Amy Culberg, the well-known writer and humorist with a diehard following, (myself among them) has a powerful teaching story to tell about how she banished a repeating nightmare that had plagued and exhausted her for years.
I love this story because it broadcasts the very empowering truth that there are ways to kick those hideous nightmares to the curb – and in weeks, not months.
Nightmares from posttraumatic stress are nothing like regular, garden-variety, scary dreams – they don’t shift or change, degrade or fade over time. Nope, they stay the same, and remain as vivid and contemporaneous every miserable time.
The databases for mind-body research on guided imagery and meditation just keep on growing, I’m happy to report. There’s a steady growth of well designed, randomized clinical trials that yield promising-to-robust results.
And – be still my heart! - there’s now enough of a cache of respectable research to generate systematic reviews, meta-analyses, scoping reviews, bubble maps, the works. This, people, is a significant step up.
This week, we’re putting the spotlight on University Hospitals of Cleveland and their major initiative to thank employees for the effort, dedication, and self-sacrifices made month over month.
It all started in 1988: UHHS was the very first major institution to request a calming, reassuring guided imagery tape for chemotherapy patients in the waiting room — they took a chance on us, and in effect, launched us and gave us legitimacy in the world of traditional health care.
And in August 2018, the Connor Integrative Health Network of University Hospitals of Cleveland launched a customized streaming page of a dozen stress-relieving, empowering, procedure-easing meditations for providers, staff, patients, and their very own selves.
In our mission to bring health and mental health resources to those most in need, Health Journeys works together with a variety of partners to make sure our guided imagery is easily accessible, targeted to specific, relevant health concerns, and fits the needs and budget of each partner.
We couldn’t do it without them — and today, we’re putting a spotlight on Richard F. Garrett, MSW, a Clinical Social Worker specialist in Albany, Georgia. With over 38 years of diverse professional experience, he also collaborates with other doctors and physicians in his clinical group, Richard F. Garrett Trauma Solutions.
We talk about shame in the singular quite a bit, don’t we? Sometimes we partner it with guilt (though, as we’ve said before, we do make sure to separate the two), but shame rarely works alone. That’s because it tends to create more problems and delay healing others.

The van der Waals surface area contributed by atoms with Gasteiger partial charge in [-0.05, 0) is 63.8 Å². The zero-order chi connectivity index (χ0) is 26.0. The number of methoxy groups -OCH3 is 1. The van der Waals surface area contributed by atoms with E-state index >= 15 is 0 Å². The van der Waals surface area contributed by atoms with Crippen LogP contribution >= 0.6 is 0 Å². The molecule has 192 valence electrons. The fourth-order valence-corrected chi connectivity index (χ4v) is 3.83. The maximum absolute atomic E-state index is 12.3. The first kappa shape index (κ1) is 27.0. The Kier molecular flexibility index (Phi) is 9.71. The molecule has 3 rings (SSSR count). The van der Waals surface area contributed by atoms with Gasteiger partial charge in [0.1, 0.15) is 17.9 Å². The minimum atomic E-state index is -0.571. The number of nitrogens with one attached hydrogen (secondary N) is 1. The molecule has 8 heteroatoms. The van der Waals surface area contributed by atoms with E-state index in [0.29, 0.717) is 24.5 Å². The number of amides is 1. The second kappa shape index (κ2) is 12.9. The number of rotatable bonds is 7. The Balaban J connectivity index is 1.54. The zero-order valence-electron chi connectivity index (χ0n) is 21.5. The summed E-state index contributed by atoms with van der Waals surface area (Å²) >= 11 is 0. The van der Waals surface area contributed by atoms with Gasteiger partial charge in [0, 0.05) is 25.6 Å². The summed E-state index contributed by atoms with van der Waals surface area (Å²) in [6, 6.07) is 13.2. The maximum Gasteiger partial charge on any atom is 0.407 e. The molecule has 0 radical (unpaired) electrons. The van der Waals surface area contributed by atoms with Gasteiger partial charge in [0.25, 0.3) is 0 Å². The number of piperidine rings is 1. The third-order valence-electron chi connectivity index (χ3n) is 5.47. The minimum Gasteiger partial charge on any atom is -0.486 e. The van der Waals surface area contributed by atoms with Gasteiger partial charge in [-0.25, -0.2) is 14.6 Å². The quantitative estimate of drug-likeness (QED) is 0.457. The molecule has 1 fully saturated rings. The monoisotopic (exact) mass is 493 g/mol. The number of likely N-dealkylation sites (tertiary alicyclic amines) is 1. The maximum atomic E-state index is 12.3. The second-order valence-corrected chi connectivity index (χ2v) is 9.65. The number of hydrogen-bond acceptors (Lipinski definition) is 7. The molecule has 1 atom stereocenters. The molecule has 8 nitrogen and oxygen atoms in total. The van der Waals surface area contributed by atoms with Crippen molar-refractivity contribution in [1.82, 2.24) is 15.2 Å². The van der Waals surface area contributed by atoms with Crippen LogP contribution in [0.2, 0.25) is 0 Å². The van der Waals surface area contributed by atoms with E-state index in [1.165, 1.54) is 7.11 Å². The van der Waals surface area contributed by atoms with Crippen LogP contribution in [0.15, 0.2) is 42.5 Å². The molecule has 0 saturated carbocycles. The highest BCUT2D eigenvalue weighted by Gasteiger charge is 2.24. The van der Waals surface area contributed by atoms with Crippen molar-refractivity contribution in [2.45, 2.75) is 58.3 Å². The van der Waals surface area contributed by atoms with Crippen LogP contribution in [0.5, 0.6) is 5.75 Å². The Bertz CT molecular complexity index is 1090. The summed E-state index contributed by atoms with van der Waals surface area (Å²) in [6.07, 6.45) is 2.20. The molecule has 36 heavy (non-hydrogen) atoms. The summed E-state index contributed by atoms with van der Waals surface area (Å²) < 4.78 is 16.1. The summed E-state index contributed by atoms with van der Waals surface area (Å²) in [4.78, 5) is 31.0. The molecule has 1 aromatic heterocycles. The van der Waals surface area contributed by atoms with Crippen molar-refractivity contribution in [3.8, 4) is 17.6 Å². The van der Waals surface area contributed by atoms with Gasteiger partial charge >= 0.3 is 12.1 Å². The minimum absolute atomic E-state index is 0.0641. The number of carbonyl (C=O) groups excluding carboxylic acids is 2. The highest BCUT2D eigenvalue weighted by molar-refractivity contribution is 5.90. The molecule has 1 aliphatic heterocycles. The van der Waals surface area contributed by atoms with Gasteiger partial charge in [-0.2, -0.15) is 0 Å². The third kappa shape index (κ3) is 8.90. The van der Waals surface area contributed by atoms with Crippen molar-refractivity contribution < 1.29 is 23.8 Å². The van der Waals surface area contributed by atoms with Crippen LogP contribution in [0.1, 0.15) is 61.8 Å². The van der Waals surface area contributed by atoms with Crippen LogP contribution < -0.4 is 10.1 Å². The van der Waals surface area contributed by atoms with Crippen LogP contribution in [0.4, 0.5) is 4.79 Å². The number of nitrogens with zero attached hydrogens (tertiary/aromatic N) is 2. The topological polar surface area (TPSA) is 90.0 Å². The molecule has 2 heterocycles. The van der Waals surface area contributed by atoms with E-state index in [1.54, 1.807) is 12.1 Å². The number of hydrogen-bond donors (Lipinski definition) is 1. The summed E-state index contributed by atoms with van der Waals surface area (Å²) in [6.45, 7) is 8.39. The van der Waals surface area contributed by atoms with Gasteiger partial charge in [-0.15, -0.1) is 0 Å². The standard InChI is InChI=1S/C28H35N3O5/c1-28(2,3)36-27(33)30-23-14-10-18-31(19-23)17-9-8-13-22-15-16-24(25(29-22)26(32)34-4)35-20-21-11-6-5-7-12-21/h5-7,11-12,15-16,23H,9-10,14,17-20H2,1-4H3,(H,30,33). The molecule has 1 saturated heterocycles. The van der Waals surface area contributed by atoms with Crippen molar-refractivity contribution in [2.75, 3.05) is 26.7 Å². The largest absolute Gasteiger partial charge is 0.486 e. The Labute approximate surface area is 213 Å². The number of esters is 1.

Here are some studies that tell the tale — or some important new pieces of it:
I am very interested in the effects of guided imagery on people who have been traumatized. I can see how guided imagery can be difficult to handle and create more anxiety. I can also see how it could be helpful when done in a safe way.
Do you have any suggestions or thoughts on how to teach guided imagery to a person with a history of trauma?
Hello! Belleruth Naparstek here – clinical social worker and founder of Health Journeys. We’ve been producing and distributing evidence-based, psychologically sophisticated and medically accurate guided imagery and meditation audios by foremost leaders in the mind-body field since 1991, when (trust me) it was not such a cool thing to be doing the way it is now.
Anyway, I’m here to say: This, People, is Nurse Appreciation Month!
Now. Let it be known that we’ve always been nuts about nurses, every month of the year; and for years we’ve celebrated Nurses in May. So, it’s wonderful that the rest of the world has noticed the amazingness of nurses and is applauding what they do for the rest of us - with historic, unfettered enthusiasm and appreciation - thanks to their all-in response to caring for people slammed by this vicious virus, but – just sayin’ – nursing greatness is not news to us, and we’re no fly-by-night fans.
Recent studies are clarifying and refining what works best for reducing the severity of posttraumatic stress symptoms in our Veterans, turning long-held assumptions upside down.
Two recent studies find that general meditation training (ie, practices that do not focus on specific traumas, but instead serve as all-round resilience and self-regulation training) can do a way better job at reducing symptoms than what for years was touted at the V.A. as preferred therapies: Prolonged Exposure Therapy (PE) and Present-Centered Therapy (PCT).
I just finished Jim Gordon’s new book, The Transformation: Discovering Wholeness and Healing after Trauma, and I liked it so much, I want to tell you about it.
It’s filled with what I value most: clear, practical, doable, and universal healing tools for survivors of traumatic events. His descriptions and instructions are so simple and cogent, readers can replicate them, whether they’re trauma survivors themselves or clinicians working with survivors, or, as is so often the case, both.
The central insult of posttraumatic stress is the sense of helplessness it engenders. Powerlessness is the thread that runs through every traumatized response, whether it’s from a car accident, family violence, a hurricane, or a school massacre…